For the past couple of years my wife and I have been unable to share a bedroom. Due to both of us having a variety of health issues, our sleeping patterns are such that it would be torture for anyone sharing a bed with either one of us. As a loving husband I thought it my duty to ensure her some sort of compensation for her loss of companionship.
On the outer side of my bedroom door, which when placed on a particular angle she can look at from her bed, is a large full colour poster of Johnny Depp in complete Captain Jack pirate regalia. Each night as I go to bed I have the reassurance of knowing that someone is looking out for my wife. She of course gets to fall into dreams of dashing pirates whisking her away on adventures.
Johnny Depp is one of the few actors around who could have rescued a mediocre Disney movie like Pirates of the Caribbean through the strength of performance and personality alone. Like Viggo Mortensen in Hidalgo, without him it would have just been another formulaic flick that had no reason for existence save making Disney a few more bucks. I still wish I could have seen the frozen grins on executive’s faces when they saw the first dailies of good old Jack. Oh to have been a fly on the wall that day!
Some people may not be able to appreciate the good Captain properly so maybe a little history lesson is in order. If you go back in time about twenty five years ago to the end of the eighties and earlier, to the first days of Fox’s intrusion onto the public airways you’ll remember, or not, the teen hit Twenty-One Jump Street, young, hip cops infiltrating high schools to break up trouble.
Sort of a Just Say No to Drugs version of the Mod Squad, it featured a very young Johnny Depp in the lead role. He was being moulded into a forerunner of Jason Priestly and Luke Perry by producers desperate for the publicity a teen idol can generate. Covers of Tiger Beat and Teen featured his brooding face for the run of the show as they tried to define his career for him.
But in 1990 he took the step that would set him irrevocably down a path from which there would be no return. He took a roll in the John Waters movie Cry Baby satirizing the very pretty boy-tough guy image that the studios had made for him. Once you play opposite Divine there’s no going back. There would be no more Tiger Beat covers for Johnny.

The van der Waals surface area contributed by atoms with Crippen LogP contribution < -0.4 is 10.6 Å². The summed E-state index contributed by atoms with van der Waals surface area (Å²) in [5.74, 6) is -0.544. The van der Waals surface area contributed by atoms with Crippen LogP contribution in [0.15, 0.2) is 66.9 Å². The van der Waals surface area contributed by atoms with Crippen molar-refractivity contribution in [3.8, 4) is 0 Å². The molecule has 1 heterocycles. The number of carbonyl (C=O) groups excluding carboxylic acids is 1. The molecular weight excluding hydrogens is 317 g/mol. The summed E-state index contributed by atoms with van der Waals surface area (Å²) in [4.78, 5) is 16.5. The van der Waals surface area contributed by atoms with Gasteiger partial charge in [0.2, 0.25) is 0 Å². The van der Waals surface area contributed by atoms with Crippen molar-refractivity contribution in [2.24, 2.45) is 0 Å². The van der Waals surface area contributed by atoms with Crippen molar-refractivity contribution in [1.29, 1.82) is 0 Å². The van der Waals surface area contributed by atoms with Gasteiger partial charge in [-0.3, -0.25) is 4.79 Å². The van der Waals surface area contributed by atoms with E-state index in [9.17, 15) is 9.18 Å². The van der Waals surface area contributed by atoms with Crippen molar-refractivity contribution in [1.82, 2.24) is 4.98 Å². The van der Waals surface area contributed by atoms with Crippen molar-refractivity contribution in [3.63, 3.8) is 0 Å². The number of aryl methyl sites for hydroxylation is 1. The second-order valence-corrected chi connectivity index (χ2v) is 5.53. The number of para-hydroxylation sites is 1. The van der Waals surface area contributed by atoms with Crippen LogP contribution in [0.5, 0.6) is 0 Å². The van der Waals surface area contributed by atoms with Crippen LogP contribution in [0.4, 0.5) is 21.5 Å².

After a couple of roles in the Nightmare on Elm Street franchise he was again in the spotlight for his first teaming with Tim Burton in Edward Scissorhands. His depiction of the strange puppet creation of Vincent Price marked the beginning of what has become the distinguishing mark of his career: the ability to make the outlandish outsider sympathetic and acceptable in our eyes.
No matter the character, no matter the situation, there is never the slightest hint of him stepping out of the role to share a wink with the audience at the expense of his creation. There is a feeling that Mr. Depp would, if the opportunity presented itself, upon meeting these people on the street, treat them with the utmost respect and deference. This turns what could have been a caricature into a human being.
If verification of this is wanted one only need look to the time he portrayed a real person in Blow. Our stereotyped vision of what a big time cocaine dealer is supposed to be like is dealt a severe blow in Johnny’s powerful portrayal of George Jung. He takes us behind the facade of wealth and parties, pretty women and luxuries that the script depicts.
In the hands of a lesser actor this could have been just a tamer version of Scarface. Drug lord starts out, drug lord makes big, drug lord falls. Instead we see the human being behind the shades. As the realization sets in that his marriage is as loveless as his parent’s was, and all the money and power won’t change that, we see something wither in his eyes.
In an interview included on the DVD version of Blow Jung talks about seeing himself warts and all on the screen. He thanked Johnny for not glamorising the life, and for having the integrity to not judge while depicting him, but just playing it straight. The audience are left to make their own decision based on Johnny’s abilities as an actor.
Someone once said of Gene Hackman that no matter what kind of creep he was playing in a movie he would always find a way to love his character. This ability allows him to offer the most honest of portrayals possible. Johnny takes this trait and adds the caveat of “there but for the grace of God go I”. With the possible exception of Edward (and even there maybe) his characters all suggest the potential that exists for any of us to have turned out the same given the circumstances.
When we saw Pirates of the Caribbean in the theatre two summers ago and Johnny Depp made his first appearance on screen my wife’s voice could be heard ringing out across the audience: “Holy F…!” The titters of laughter that echoed in response was more than enough to signify that he still maintains the ability to turn heads with his looks and magnetism.
But unlike others he resisted the temptation of the easy route of becoming a “star”. Ironically it was this very refusal that has led to him becoming one of today’s more celebrated actors. As his depiction of J. M. Barrie in Finding Neverland proves, he does not need the outlandish to create a unique individual. Even more unusual is his ability to made the outlandish into an universal that all will find familiar.